One of the best bits about the course so far has been the chance to study an ancient language. I chose to study Greek, and the intensive course was certainly hard work! Being able to read a biblical set text in its original language, however, was hugely satisfying. It felt like a great achievement after only two terms work.

Matt, Keble, student from 2012

Theology is the oldest subject at the university, and accordingly there is a lot out there to study! The first year of the course is geared towards giving you a good grounding in the subject’s major areas, with all first year students take an ancient language (most often Biblical Greek or Hebrew) alongside a range of other papers – such as an "Introduction to the New Testament" or the "Study of Religions". In the second and third years, there is much more opportunity for scope and specialism. The course is designed so that you are required to choose an emphasis — either Biblical Studies, Church History or a World Religion outside of Christianity — in which to specialise further. Alongside this, you can choose from a full range of papers on any topic, allowing you to build up a complementary degree, which really reflects your interests.

What makes Oxford different?

One much talked about difference at Oxford is the tutorial system, which really comes into its own in Theology. For most tutors, you will prepare an essay each week on a given topic, and then spend an hour discussing and debating what you have presented. This is hugely helpful when tackling a complex problem, as well as really rewarding. Secondly, the course here offers opportunities for both in-depth and varied study, encouraging you to pursue areas you are passionate about, but maintaining some core elements in order to ensure that you finish with a balanced degree.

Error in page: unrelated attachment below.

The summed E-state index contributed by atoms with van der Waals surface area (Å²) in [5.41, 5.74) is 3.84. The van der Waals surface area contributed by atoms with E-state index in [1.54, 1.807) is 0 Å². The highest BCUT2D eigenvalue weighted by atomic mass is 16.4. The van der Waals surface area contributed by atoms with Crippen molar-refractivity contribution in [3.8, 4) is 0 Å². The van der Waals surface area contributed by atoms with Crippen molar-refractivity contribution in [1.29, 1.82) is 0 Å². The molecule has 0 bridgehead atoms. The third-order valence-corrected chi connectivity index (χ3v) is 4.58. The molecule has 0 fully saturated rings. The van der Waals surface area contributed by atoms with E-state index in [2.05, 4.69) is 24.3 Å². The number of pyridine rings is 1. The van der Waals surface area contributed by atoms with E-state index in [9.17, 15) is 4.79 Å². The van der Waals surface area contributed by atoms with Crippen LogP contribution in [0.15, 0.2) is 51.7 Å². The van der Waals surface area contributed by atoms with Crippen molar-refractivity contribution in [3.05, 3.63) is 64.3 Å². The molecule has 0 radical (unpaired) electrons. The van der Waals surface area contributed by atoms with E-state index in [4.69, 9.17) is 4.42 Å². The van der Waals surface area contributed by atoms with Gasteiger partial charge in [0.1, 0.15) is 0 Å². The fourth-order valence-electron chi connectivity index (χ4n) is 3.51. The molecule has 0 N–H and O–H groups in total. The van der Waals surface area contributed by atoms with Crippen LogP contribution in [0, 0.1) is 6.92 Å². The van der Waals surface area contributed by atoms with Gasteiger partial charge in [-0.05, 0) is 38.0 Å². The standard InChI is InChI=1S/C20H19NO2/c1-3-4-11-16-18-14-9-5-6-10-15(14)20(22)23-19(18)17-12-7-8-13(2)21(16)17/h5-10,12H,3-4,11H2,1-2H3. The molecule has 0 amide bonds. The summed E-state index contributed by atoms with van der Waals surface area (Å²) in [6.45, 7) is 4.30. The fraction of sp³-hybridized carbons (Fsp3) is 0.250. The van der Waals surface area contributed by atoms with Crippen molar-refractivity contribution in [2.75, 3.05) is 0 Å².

What helped inspire your love of the subject?

Sofia Radaelli

Christopher Beeley’s "The Unity of Christ", which is detailed and comprehensive, yet wholly intelligible, was a great way into patristics for me. I would also recommend reading around the New Testament; for example, get a simple commentary to a Gospel you like, or an introduction to Pauline literature.

Sofia, Christ Church, student from 2014

Find out more

Course length: 3 years
Students per year: 40
Typical weekly contact time in first year: up to 6 hours lectures, at least one tutorial, at least three language classes

Make sure you read the official prospectus entry for the course which contains entry requirements, full course structure, additional interesting resources and full details of the application process.

If you're going to apply, you'll want to check which Oxford colleges offer this course.

You might also find it helpful to hear from students studying Philosophy and Theology or Theology and Oriental Studies (or even consider applying for those courses!).